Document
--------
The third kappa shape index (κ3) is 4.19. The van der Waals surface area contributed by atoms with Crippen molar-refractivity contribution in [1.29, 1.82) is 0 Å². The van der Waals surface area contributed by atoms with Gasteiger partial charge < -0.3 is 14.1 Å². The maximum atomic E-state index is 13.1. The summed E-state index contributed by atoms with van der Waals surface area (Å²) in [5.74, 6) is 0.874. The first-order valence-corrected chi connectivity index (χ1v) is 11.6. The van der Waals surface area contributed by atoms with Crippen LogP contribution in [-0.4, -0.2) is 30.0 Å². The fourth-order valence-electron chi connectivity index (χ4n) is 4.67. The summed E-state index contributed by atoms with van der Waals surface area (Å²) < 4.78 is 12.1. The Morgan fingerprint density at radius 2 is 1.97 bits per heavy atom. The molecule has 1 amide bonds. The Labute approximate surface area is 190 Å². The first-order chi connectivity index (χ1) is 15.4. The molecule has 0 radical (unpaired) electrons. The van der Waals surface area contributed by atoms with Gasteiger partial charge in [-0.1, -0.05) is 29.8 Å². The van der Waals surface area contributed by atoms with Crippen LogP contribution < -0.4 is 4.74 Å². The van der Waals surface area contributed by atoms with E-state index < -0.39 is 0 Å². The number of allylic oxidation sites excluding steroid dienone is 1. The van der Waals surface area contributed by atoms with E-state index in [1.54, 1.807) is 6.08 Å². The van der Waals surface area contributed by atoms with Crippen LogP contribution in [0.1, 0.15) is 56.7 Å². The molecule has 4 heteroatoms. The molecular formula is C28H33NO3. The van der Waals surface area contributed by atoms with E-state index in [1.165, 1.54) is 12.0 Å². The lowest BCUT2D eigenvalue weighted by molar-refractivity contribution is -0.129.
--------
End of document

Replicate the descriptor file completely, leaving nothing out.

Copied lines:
The third kappa shape index (κ3) is 4.19. The van der Waals surface area contributed by atoms with Crippen molar-refractivity contribution in [1.29, 1.82) is 0 Å². The van der Waals surface area contributed by atoms with Gasteiger partial charge < -0.3 is 14.1 Å². The maximum atomic E-state index is 13.1. The summed E-state index contributed by atoms with van der Waals surface area (Å²) in [5.74, 6) is 0.874. The first-order valence-corrected chi connectivity index (χ1v) is 11.6. The van der Waals surface area contributed by atoms with Crippen LogP contribution in [-0.4, -0.2) is 30.0 Å². The fourth-order valence-electron chi connectivity index (χ4n) is 4.67. The summed E-state index contributed by atoms with van der Waals surface area (Å²) < 4.78 is 12.1. The Morgan fingerprint density at radius 2 is 1.97 bits per heavy atom. The molecule has 1 amide bonds. The Labute approximate surface area is 190 Å². The first-order chi connectivity index (χ1) is 15.4. The molecule has 0 radical (unpaired) electrons. The van der Waals surface area contributed by atoms with Gasteiger partial charge in [-0.1, -0.05) is 29.8 Å². The van der Waals surface area contributed by atoms with Crippen LogP contribution < -0.4 is 4.74 Å². The van der Waals surface area contributed by atoms with E-state index < -0.39 is 0 Å². The number of allylic oxidation sites excluding steroid dienone is 1. The van der Waals surface area contributed by atoms with E-state index in [1.54, 1.807) is 6.08 Å². The van der Waals surface area contributed by atoms with Crippen LogP contribution in [0.1, 0.15) is 56.7 Å². The molecule has 4 heteroatoms. The molecular formula is C28H33NO3. The van der Waals surface area contributed by atoms with E-state index in [1.165, 1.54) is 12.0 Å². The lowest BCUT2D eigenvalue weighted by molar-refractivity contribution is -0.129.